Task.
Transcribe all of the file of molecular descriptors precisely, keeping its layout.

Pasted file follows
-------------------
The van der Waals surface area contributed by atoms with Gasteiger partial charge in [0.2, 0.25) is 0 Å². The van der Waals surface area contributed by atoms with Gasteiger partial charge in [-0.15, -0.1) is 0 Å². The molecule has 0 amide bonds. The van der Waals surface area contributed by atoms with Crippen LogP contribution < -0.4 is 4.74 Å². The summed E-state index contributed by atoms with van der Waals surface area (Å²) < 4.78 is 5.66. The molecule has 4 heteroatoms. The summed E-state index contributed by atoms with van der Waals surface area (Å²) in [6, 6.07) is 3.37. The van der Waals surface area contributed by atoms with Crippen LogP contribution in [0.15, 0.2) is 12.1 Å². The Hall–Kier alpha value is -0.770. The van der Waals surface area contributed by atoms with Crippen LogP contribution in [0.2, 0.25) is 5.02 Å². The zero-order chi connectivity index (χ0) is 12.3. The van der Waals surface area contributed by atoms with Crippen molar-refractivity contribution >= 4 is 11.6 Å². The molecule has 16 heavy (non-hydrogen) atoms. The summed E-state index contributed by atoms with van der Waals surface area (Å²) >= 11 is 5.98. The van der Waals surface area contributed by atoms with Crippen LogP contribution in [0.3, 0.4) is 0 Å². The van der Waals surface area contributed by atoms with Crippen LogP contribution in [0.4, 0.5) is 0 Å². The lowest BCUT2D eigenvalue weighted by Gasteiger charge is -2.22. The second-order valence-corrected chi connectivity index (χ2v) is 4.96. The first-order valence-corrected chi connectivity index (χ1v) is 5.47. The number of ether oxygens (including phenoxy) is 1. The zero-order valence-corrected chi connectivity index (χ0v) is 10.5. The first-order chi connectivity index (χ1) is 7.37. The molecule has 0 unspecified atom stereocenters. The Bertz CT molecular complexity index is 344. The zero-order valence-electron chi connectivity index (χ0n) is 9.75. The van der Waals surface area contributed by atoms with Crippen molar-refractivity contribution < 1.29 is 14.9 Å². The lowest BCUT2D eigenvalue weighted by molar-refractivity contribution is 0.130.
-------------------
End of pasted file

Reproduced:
The van der Waals surface area contributed by atoms with Gasteiger partial charge in [0.2, 0.25) is 0 Å². The van der Waals surface area contributed by atoms with Gasteiger partial charge in [-0.15, -0.1) is 0 Å². The molecule has 0 amide bonds. The van der Waals surface area contributed by atoms with Crippen LogP contribution < -0.4 is 4.74 Å². The summed E-state index contributed by atoms with van der Waals surface area (Å²) < 4.78 is 5.66. The molecule has 4 heteroatoms. The summed E-state index contributed by atoms with van der Waals surface area (Å²) in [6, 6.07) is 3.37. The van der Waals surface area contributed by atoms with Crippen LogP contribution in [0.15, 0.2) is 12.1 Å². The Hall–Kier alpha value is -0.770. The van der Waals surface area contributed by atoms with Crippen LogP contribution in [0.2, 0.25) is 5.02 Å². The zero-order chi connectivity index (χ0) is 12.3. The van der Waals surface area contributed by atoms with Crippen molar-refractivity contribution >= 4 is 11.6 Å². The molecule has 16 heavy (non-hydrogen) atoms. The summed E-state index contributed by atoms with van der Waals surface area (Å²) >= 11 is 5.98. The van der Waals surface area contributed by atoms with Crippen LogP contribution in [0.3, 0.4) is 0 Å². The van der Waals surface area contributed by atoms with Crippen LogP contribution in [0.4, 0.5) is 0 Å². The lowest BCUT2D eigenvalue weighted by Gasteiger charge is -2.22. The second-order valence-corrected chi connectivity index (χ2v) is 4.96. The first-order valence-corrected chi connectivity index (χ1v) is 5.47. The number of ether oxygens (including phenoxy) is 1. The zero-order valence-corrected chi connectivity index (χ0v) is 10.5. The first-order chi connectivity index (χ1) is 7.37. The molecule has 0 unspecified atom stereocenters. The Bertz CT molecular complexity index is 344. The zero-order valence-electron chi connectivity index (χ0n) is 9.75. The van der Waals surface area contributed by atoms with Crippen molar-refractivity contribution < 1.29 is 14.9 Å². The lowest BCUT2D eigenvalue weighted by molar-refractivity contribution is 0.130.